Things came to a head at the 1981 party conference. Whilst Britain was in the grip of a deep recession, unemployment rampant and a summer of severe social unrest during the inner-city riots, the Labour Party was far too occupied with its internal divisions to hold the Government to account. Tony Benn had campaigned through various fringe forums winning over individual members, whilst Healey wooed the Union barons to secure the bloc vote.
It was a nasty and spiteful campaign with the trench warfare on show only succeeding in giving the impression to the electorate that the Labour Party was a group of severely divided extremists. In the end Healey won but in reality the margin was too close to be decisive.
By the time of the 1983 General Election a still heavily divided Labour Party limped hopelessly into the campaign. By this time the gang of four had made up their minds and become opposition in their own right by forming the SDP. Armed with its Manifesto, (which Gerald Kaufman dubbed ‘the longest suicide note in history) Labour stumbled to its worst defeat since 1935 at the hands of a rejuvenated Conservative Party, fresh from the successful Falklands campaign and a recovering economy.
In truth the 1983 General Election was less a fight, more a procession with the Tory chairman, Cecil Parkinson, cancelling all planned advertising in the final four days of the campaign. No point wasting good money on a contest already won. To rub salt into the wounds of the left of the party, Tony Benn would be one of the casualties of the election losing in Bristol East to the Conservatives.
Following this defeat Neil Kinnock became the new leader of the party spending the next nine years attempting to make Labour more appealing to the electorate by engaging in a struggle to move it to the right. He would face an immediate test of his credentials with the onset of the Miner’s strike of 1984-85. In the defining political struggle of the 1980’s Labour’s handling of the strike was disastrous. Arthur Scargill’s decision to call the strike despite not holding a full ballot of all NUM members rendered the brave plight of the miners and their communities fruitless. Kinnock seemed very much a figure on the periphery whilst Scargill and the miners slugged it out with Margaret Thatcher. Even the Archbishop of Canterbury made it to the picket lines before Kinnock. The dispute only served as a reminder of a quote from one of Kinnock’s idols, Aneurin Bevan, “If you walk down the middle of the road you only end up getting hit from both sides”.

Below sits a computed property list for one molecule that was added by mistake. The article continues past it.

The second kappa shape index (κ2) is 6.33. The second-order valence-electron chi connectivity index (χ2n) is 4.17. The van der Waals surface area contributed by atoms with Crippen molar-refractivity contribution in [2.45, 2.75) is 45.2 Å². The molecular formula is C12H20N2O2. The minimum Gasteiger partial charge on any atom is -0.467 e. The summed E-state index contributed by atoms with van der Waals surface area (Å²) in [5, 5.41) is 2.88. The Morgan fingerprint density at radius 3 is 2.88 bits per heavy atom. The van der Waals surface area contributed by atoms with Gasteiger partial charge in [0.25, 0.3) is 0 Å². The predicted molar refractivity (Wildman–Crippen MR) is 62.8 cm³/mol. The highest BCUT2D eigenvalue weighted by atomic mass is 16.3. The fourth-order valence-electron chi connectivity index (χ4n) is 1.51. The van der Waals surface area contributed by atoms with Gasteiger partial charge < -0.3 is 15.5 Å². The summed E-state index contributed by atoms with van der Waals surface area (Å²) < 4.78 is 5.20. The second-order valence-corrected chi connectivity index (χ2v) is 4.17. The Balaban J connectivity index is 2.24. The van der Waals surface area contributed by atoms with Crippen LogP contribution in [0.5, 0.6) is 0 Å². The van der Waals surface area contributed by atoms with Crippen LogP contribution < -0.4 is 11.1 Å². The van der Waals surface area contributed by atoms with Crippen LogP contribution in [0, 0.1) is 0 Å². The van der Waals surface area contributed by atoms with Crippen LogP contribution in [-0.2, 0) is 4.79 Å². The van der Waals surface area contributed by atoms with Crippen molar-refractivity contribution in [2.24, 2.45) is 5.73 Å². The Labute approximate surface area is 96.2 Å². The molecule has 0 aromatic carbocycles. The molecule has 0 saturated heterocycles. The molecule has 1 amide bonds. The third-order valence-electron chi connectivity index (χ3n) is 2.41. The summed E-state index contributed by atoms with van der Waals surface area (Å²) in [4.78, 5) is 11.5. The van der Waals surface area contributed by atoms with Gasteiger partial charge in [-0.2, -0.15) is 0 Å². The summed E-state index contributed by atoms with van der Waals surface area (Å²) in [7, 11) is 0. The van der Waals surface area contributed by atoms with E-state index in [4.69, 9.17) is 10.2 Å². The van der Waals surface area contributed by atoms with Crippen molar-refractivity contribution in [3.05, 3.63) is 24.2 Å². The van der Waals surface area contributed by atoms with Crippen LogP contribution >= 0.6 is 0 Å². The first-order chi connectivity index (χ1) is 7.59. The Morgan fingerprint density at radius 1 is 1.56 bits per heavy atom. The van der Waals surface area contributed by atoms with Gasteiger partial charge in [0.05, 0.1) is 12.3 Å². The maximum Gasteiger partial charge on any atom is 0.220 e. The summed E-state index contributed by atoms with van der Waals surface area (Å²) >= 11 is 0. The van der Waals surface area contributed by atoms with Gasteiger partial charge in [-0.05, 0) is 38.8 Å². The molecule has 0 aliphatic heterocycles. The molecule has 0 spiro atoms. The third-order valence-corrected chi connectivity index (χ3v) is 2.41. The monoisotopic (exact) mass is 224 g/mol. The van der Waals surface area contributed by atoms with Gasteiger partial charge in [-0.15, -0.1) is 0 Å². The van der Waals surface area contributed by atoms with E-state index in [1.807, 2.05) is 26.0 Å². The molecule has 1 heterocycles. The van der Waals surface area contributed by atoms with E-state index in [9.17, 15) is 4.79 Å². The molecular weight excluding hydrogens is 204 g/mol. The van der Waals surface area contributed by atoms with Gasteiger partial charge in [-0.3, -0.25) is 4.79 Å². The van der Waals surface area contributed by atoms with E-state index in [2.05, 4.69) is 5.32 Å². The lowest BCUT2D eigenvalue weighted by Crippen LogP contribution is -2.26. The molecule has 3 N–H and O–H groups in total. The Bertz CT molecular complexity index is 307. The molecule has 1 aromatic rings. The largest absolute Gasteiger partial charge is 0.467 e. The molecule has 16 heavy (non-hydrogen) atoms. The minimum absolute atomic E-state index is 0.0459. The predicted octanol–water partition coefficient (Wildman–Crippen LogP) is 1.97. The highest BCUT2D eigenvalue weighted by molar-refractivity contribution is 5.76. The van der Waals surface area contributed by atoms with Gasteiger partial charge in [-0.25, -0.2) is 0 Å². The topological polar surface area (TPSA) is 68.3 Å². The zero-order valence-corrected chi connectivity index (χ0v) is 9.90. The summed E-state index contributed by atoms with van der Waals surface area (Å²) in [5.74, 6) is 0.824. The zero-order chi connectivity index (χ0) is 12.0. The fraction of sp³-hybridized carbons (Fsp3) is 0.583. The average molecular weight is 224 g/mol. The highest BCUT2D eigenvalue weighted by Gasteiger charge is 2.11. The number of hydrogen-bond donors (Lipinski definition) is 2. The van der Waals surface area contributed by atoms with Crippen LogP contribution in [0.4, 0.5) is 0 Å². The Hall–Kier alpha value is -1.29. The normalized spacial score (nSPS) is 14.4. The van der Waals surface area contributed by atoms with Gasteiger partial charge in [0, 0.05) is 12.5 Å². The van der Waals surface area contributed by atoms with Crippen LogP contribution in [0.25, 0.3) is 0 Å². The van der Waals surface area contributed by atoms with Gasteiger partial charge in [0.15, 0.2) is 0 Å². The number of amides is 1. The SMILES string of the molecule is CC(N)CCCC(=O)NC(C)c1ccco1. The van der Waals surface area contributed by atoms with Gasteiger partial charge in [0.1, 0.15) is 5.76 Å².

The Miners, for all their Herculean effort, desperately needed help from the Labour Party whom they had always seen as ‘one of them’. They didn’t get it.
Despite the electorate never trusting him with the highest office, following defeats in 1987 and 1992, Kinnock managed to re-assemble his party, dismissing, and in the case of the Militants expelling, the more sinister elements which in his view damaged its popularity. By this stage, the war had long since been won. The parliamentary Conservative party did the job Labour never looked capable of doing and replaced Margaret Thatcher with John Major.
Margaret Thatcher and her ideology now belong to the ages and are historical fact. The lessons of the 1980’s draw parallels with the Conservative plight from 1997 to 2005 and serve only to prove a divided opposition provides no opposition in the eyes of the electorate. There is no doubt that the Thatcher doctrine, whilst proving a triumph for some was indeed a living nightmare for others. For this the Labour Party must accept its role in providing, for the most part, merely an opposition to itself. As Roy Hattersley, whom himself was at the forefront during this period, would later comment “Our performance was their tragedy”.